Trump’s people were not very happy with the French “summit”. The media is already touting it as a warning or a message to Trump.
Last week senior advisers to President-elect Donald Trump reportedly told French government officials in a meeting at Trump Tower they “strenuously objected” to the Paris conference, scheduled just five days before Mr. Trump’s inauguration into office and presenting what the president-elect sees as unfair pressure on Israel along with an unjustified reward to Ramallah.
British Foreign Secretary Boris Johnson did not attend the summit, nor did the UK Ambassador to France, according to a report published Sunday by The Guardian. Likewise, Canada announced that it, too, would refrain from sending senior government officials to the conference.
French Foreign Minister Jean-Marc Ayrault told reporters that Donald Trump’s promise to move the US embassy to Jerusalem is a “provocation, which will have serious consequences.” Ayrault said during an interview with the France 3 television network: “Of course [it’s a provocation]. I think he wouldn’t be able to do it.” Ayrault added that “this isn’t the first time that it has been on the agenda of a U.S. president but none of them let themselves make that decision.”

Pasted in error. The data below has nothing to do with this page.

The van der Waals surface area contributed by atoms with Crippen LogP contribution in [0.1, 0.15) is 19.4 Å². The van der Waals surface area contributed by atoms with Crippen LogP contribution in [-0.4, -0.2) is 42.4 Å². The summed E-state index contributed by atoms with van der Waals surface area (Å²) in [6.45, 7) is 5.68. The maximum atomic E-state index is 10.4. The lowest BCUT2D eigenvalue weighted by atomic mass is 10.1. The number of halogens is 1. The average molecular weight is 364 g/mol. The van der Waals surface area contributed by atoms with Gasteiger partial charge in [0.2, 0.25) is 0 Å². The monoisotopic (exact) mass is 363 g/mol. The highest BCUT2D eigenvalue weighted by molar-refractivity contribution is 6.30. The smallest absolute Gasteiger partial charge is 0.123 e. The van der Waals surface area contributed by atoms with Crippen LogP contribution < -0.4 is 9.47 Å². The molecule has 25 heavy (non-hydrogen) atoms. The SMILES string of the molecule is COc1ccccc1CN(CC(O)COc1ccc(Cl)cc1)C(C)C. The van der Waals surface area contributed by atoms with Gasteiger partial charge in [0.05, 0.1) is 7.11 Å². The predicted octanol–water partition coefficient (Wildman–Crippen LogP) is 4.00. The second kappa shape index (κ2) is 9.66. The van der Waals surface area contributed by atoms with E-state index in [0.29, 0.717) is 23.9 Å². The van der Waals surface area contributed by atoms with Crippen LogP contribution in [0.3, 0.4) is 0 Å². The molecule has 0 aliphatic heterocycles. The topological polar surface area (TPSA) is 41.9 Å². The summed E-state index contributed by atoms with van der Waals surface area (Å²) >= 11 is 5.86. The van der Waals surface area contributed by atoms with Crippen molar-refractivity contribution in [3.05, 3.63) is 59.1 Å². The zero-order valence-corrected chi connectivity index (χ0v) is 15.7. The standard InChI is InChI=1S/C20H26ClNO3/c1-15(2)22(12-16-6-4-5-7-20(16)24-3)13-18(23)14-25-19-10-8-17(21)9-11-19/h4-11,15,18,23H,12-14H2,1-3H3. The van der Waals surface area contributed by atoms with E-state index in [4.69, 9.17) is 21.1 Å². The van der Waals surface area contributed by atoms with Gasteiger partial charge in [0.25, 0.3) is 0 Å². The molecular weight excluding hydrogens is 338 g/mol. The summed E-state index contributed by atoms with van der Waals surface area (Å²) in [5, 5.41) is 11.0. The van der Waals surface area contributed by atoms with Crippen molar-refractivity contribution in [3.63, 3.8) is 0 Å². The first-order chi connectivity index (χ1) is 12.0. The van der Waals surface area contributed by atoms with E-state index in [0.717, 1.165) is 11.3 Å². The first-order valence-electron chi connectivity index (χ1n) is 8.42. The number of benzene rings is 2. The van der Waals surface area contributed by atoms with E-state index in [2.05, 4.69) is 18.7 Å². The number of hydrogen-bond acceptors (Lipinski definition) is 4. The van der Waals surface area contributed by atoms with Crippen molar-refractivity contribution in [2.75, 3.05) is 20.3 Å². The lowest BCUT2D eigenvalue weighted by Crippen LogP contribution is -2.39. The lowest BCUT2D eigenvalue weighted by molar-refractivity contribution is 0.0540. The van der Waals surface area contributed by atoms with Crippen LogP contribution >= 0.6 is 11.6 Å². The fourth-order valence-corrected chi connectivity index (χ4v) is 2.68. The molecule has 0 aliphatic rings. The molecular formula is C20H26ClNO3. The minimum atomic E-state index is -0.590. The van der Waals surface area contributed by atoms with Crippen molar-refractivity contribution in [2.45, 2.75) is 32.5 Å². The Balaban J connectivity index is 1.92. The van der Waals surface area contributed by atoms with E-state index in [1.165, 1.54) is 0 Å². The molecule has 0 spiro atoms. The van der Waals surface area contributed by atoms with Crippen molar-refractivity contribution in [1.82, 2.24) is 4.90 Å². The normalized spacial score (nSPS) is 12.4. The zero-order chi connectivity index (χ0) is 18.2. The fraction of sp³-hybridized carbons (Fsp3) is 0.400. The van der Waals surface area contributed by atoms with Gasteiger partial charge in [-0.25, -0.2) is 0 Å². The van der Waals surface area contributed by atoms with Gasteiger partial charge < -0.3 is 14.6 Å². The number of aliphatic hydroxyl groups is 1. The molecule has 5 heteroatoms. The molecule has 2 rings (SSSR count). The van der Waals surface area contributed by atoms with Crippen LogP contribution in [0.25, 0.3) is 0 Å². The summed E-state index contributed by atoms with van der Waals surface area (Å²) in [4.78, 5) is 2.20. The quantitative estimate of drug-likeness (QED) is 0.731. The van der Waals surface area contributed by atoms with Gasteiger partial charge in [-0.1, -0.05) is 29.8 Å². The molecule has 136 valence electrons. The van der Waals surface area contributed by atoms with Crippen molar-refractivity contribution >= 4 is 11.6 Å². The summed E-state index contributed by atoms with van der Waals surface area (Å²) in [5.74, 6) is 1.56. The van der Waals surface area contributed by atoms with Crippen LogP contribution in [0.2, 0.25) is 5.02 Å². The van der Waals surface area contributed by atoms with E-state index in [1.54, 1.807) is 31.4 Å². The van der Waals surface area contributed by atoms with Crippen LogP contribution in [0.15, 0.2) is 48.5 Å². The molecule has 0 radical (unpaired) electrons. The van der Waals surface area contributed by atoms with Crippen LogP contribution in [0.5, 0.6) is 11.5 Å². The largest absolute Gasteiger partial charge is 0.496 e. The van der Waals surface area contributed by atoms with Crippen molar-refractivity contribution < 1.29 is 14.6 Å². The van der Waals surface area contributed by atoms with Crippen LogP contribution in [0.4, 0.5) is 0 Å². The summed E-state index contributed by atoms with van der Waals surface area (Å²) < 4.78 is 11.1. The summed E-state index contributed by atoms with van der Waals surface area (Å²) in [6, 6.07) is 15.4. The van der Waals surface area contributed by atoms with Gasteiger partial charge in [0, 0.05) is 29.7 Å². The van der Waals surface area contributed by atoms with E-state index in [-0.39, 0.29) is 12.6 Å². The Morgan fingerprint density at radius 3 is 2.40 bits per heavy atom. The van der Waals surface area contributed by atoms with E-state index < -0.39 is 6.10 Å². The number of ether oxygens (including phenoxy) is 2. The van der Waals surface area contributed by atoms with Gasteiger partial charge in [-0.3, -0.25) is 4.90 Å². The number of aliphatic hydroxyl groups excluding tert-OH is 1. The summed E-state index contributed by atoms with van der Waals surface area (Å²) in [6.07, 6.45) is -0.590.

That’s what so many on the left are hoping. Except that precedents are falling right and left. Much like the government that Jean-Marc is part of.
But I’m sure that the Arab participants at the conference got a great big kick out of Ayrault.
His name is Jean-Marc Ayrault.
Pronounced properly in French, the last name is very much like a moderately rude Lebanese and Palestinian term that is widely understood in the Arabic world.
The name has left broadcasters trying to determine if they should pronounce it as the prime minister does — “ai-roh” — or if they should resort to voicing the “L” and “T” in the written word.
Al-Arabiya is writing the name in Arabic in a way that makes clear it is not the offensive word.
CNNArabic decided to pronounce Ayrault’s name by voicing the last two letters in the written word.
The French Foreign Ministry said it was aware of the issue but had no comment.
Ayrault should have maintained that great tradition of having no comment.